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Geodesy functions

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These libraries started life (a long time ago) as simple ‘latitude/longitude’ code fragments covering distances and bearings, intended to help people who had little experience of geodesy, and perhaps limited programming experience.

The intention was to have clear, simple illustrative code samples which could be adapted and re-used in other projects (whether those be coded in JavaScript, Java, C++, Excel VBA, or anything else...). With its untyped C-style syntax, JavaScript reads remarkably close to pseudo-code, exposing the algorithms with a minimum of syntactic distractions

While still valid for that purpose, they have grown since then into considerable libraries, based around:

  • simpler trig-based functions (distance, bearing, etc) based on a spherical earth model
  • more sophisticated trig-based functions (distance, bearing, etc) based on a more accurate ellipsoidal earth model
  • vector-based functions mostly based on a spherical earth model, with some ellipsoidal functions

Complementing these are various mapping-related functions covering:

  • UTM coordinates & MGRS grid references
  • UK Ordnance Survey (OSGB) national grid references

And also functions for historical datum conversions (such as between NAD83, OSGB36, Irl1975, etc) and modern reference frame conversions (such as ITRF2014, ETRF2000, GDA94, etc), and conversions between geodetic (latitude/longitude) coordinates and geocentric cartesian (x/y/z) coordinates.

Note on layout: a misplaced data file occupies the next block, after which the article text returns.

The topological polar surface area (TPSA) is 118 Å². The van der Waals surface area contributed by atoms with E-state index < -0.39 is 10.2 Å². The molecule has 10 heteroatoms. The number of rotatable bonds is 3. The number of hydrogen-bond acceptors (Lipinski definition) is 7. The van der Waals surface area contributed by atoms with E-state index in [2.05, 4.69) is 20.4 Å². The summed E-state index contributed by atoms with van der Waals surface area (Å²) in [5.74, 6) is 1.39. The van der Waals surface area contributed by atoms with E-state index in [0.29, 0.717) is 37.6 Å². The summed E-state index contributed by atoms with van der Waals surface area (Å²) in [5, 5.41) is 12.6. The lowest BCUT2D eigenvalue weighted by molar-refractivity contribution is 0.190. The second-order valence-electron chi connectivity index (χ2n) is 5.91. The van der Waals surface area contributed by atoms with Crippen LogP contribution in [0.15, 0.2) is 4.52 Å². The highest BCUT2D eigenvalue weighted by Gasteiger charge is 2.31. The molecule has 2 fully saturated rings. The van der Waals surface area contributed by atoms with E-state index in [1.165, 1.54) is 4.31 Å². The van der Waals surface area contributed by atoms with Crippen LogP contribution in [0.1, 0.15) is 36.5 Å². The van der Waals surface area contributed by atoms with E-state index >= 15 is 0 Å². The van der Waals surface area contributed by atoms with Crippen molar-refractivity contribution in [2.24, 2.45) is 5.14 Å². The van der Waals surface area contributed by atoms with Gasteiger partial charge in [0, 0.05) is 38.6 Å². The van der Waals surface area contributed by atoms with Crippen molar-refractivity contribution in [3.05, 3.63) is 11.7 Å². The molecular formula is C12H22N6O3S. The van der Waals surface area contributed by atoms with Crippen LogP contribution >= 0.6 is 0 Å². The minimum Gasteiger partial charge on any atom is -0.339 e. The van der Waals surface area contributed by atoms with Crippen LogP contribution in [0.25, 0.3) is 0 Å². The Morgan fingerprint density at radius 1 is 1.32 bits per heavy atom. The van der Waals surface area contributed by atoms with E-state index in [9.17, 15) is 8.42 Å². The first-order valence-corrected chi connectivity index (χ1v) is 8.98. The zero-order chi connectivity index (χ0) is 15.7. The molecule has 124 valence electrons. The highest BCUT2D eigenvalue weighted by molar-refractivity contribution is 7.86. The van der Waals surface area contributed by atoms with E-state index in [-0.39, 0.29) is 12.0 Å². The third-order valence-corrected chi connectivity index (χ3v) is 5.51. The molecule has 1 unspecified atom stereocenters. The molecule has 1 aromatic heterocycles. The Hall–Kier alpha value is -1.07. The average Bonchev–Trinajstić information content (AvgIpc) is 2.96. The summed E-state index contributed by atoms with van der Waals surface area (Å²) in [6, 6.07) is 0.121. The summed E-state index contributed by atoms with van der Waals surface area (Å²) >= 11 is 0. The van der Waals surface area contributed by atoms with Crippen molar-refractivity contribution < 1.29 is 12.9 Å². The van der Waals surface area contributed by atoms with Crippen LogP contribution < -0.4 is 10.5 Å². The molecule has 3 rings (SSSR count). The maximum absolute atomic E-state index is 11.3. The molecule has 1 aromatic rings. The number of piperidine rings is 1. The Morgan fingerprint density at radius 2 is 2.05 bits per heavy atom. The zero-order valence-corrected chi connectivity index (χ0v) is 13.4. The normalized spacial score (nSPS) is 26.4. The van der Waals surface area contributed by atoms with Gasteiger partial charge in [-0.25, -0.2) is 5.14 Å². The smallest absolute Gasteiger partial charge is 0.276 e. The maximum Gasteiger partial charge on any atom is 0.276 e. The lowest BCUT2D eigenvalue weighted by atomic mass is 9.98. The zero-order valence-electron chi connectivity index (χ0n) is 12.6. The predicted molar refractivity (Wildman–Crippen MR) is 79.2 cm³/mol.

There are also supporting libraries:

  • 3d vector manipulation functions (supporting cartesian (x/y/z) coordinates and n-vector geodesy)
  • functions for conversion between decimal degrees and (sexagesimal) degrees/minutes/seconds

The spherical-earth model provides simple formulae covering most ‘everyday’ accuracy requirements; the ellipsoidal-earth model provides more accurate formulae at the expense of complexity. The vector-based functions provide an alternative approach to the trig-based functions, with some overlapping functionality; which one to use may depend on availability of related functions or on other considerations.

These functions are as language-agnostic as possible, avoiding excessive use of JavaScript-specific language features which would not be recognised by users of other languages (and which might be difficult to translate to other languages). I use Greek letters in variables representing maths symbols conventionally presented as Greek letters: I value the great benefit in legibility over the minor inconvenience in typing.

This version 2 of the library uses JavaScript ES classes and modules to organise the interdependencies; this makes the code both more immediately readable than previously, and also more accessible to non-JavaScript readers (always bearing in mind JavaScript uses prototype-based classes rather than classical inheritance-based classes). For older browsers (or Node.js <8.0.0), v1.1.3 is ES5-based. Note that there are breaking changes in moving from version 1 to version 2.

While some aspects of the library are quite complex to understand and use, basic usage is simple – for instance:

  • to find the distance between two points using a simple spherical earth model:
import LatLon from '/js/geodesy/latlon-spherical.js';
const p1 = new LatLon(52.205, 0.119);
const p2 = new LatLon(48.857, 2.351);
const d = p1.distanceTo(p2); // 404.3×10³ m
  • or to find the destination point for a given distance and initial bearing on an ellipsoidal model earth:
import LatLon from '/js/geodesy/latlon-ellipsoidal-vincency.js';
const p1 = new LatLon(-37.95103, 144.42487);
const dist = 54972.271;
const brng = 306.86816;
const p2 = p1.destinationPoint(dist, brng); // 37.6528°S, 143.9265°E

Full documentation is available at, and tests in the browser as well as Travis CI.